In response to the EU stakeholder consultation, CoESS welcomes the European Commission’s White Paper on Artificial Intelligence. Focussing on the use of Artificial Intelligence (AI) systems in security, CoESS recommends that a future legislative framework for AI should be based on key requirements developed in the European Commission’s “Ethics Guidelines for Trustworthy AI”, while ensuring facilitated uptake of AI technologies. What is needed is legal certainty for so-called “high-risk” AI applications as well as a skills and licensing framework for developers, producers and users.
In a position paper, published today as part of the currently running EU stakeholder consultation on the European Commission’s White Paper on Artificial Intelligence, CoESS highlights that trustworthiness is a prerequisite for the uptake of the technology. To build trust and guarantee compliance with fundamental rights, Artificial Intelligence (AI) must, through the system’s entire lifecycle, be lawful, ethical, and robust in order. To live up to that goal, CoESS believes that the key requirements developed in the “Ethics Guidelines for Trustworthy AI”, published by the European Commission’s High-Level Expert Group on Artificial Intelligence, should be guiding principles for legal and non-legal actions.
In that sense, CoESS supports the idea that the introduction of legal and non-legal measures for “high-risk” AI applications, as outlined in the White Paper, can be suitable to address these principles. CoESS however recalls that a clear definition of these applications is necessary to guarantee harmonised implementation in the Member States and legal certainty for developers, manufacturers, and users. CoESS further opposes any moratorium against remote biometric identification systems, such as facial recognition. Such technologies can add considerable value to enhanced public security and law enforcement, and their use should be allowed in public spaces based on a risk and impact assessment under adequate human oversight.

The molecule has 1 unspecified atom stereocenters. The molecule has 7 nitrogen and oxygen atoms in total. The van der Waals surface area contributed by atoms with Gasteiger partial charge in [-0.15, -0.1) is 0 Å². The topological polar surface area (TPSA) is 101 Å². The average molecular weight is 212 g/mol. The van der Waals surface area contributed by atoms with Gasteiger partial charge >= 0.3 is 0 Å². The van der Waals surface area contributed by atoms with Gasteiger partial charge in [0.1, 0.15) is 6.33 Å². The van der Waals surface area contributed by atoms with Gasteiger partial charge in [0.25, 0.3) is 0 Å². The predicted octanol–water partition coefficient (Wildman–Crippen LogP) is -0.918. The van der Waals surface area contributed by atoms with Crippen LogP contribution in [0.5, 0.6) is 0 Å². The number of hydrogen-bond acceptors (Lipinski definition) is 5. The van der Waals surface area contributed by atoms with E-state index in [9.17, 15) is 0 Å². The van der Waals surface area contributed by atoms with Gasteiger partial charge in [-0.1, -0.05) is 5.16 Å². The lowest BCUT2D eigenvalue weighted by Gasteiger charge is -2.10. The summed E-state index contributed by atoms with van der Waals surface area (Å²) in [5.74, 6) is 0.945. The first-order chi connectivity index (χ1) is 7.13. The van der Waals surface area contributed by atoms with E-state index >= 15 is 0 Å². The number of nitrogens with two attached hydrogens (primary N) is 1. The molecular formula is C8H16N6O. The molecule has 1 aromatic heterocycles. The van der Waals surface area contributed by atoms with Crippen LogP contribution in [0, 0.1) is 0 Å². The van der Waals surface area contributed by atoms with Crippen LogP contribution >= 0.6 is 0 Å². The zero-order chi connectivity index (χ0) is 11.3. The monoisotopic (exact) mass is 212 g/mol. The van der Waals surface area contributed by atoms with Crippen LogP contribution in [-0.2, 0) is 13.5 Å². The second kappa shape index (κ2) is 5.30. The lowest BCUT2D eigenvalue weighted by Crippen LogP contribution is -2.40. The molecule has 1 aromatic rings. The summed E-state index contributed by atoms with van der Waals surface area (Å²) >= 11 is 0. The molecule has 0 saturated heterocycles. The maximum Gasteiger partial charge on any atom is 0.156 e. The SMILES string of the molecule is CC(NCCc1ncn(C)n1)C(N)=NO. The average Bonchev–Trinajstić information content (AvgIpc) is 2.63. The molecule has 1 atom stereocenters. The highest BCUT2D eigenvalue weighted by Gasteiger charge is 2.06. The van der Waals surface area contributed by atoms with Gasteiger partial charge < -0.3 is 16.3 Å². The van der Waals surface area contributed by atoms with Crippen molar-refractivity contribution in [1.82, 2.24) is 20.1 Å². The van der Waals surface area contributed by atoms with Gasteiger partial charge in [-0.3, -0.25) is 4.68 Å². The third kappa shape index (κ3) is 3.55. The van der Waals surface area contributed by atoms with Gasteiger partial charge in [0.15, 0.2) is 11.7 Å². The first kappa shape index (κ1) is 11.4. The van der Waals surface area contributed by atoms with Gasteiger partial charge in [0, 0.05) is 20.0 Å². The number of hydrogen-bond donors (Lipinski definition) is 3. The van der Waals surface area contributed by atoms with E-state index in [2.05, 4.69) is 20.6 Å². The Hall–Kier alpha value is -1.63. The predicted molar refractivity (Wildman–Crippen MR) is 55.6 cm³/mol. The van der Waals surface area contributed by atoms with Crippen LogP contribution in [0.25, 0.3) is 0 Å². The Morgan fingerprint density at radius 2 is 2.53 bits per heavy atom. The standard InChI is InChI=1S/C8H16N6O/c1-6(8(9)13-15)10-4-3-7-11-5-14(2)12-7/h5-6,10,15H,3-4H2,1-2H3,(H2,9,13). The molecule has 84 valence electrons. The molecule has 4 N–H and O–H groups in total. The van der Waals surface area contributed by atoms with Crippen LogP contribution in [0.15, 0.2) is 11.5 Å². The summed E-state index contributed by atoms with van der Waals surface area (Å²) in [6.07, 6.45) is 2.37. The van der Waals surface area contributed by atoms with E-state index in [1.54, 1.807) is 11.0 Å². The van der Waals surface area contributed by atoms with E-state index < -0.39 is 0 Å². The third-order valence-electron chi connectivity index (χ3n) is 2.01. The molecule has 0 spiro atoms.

CoESS particularly stresses that human autonomy and oversight are key for the overall goal of human-centric, lawful, ethic, and robust AI. To reach that goal, every stakeholder in the chain – developers, manufacturers, users, testers, procurers – need to be empowered to preserve human autonomy by means of curricula and qualifications. CoESS believes that for specific “high-risk” use-cases, the Commission should consider making certain qualification and licensing mandatory for developers, users and testers.
At the same time, it is important to keep financial and administrative burden for users as low as possible in order to ensure uptake of AI. This applies to liability frameworks as much as for conformity assessments and voluntary labelling. Particular support has to be considered for SMEs.
For more details, you can find the position paper here.